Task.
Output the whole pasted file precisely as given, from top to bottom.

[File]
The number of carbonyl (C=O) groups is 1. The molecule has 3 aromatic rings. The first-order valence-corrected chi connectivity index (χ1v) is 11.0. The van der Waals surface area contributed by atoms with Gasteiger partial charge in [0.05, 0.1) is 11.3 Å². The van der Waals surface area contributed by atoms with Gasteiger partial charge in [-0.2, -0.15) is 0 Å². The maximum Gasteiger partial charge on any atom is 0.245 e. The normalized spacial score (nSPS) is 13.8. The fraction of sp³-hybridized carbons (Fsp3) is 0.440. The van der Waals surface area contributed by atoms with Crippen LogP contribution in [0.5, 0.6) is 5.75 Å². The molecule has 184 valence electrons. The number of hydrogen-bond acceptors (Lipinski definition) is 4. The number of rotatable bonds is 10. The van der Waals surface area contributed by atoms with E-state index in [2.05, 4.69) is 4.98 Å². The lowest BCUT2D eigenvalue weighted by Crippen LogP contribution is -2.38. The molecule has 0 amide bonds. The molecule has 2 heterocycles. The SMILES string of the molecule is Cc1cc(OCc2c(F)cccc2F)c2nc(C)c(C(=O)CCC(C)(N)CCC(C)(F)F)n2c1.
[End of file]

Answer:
The number of carbonyl (C=O) groups is 1. The molecule has 3 aromatic rings. The first-order valence-corrected chi connectivity index (χ1v) is 11.0. The van der Waals surface area contributed by atoms with Gasteiger partial charge in [0.05, 0.1) is 11.3 Å². The van der Waals surface area contributed by atoms with Gasteiger partial charge in [-0.2, -0.15) is 0 Å². The maximum Gasteiger partial charge on any atom is 0.245 e. The normalized spacial score (nSPS) is 13.8. The fraction of sp³-hybridized carbons (Fsp3) is 0.440. The van der Waals surface area contributed by atoms with Crippen LogP contribution in [0.5, 0.6) is 5.75 Å². The molecule has 184 valence electrons. The number of hydrogen-bond acceptors (Lipinski definition) is 4. The number of rotatable bonds is 10. The van der Waals surface area contributed by atoms with E-state index in [2.05, 4.69) is 4.98 Å². The lowest BCUT2D eigenvalue weighted by Crippen LogP contribution is -2.38. The molecule has 0 amide bonds. The molecule has 2 heterocycles. The SMILES string of the molecule is Cc1cc(OCc2c(F)cccc2F)c2nc(C)c(C(=O)CCC(C)(N)CCC(C)(F)F)n2c1.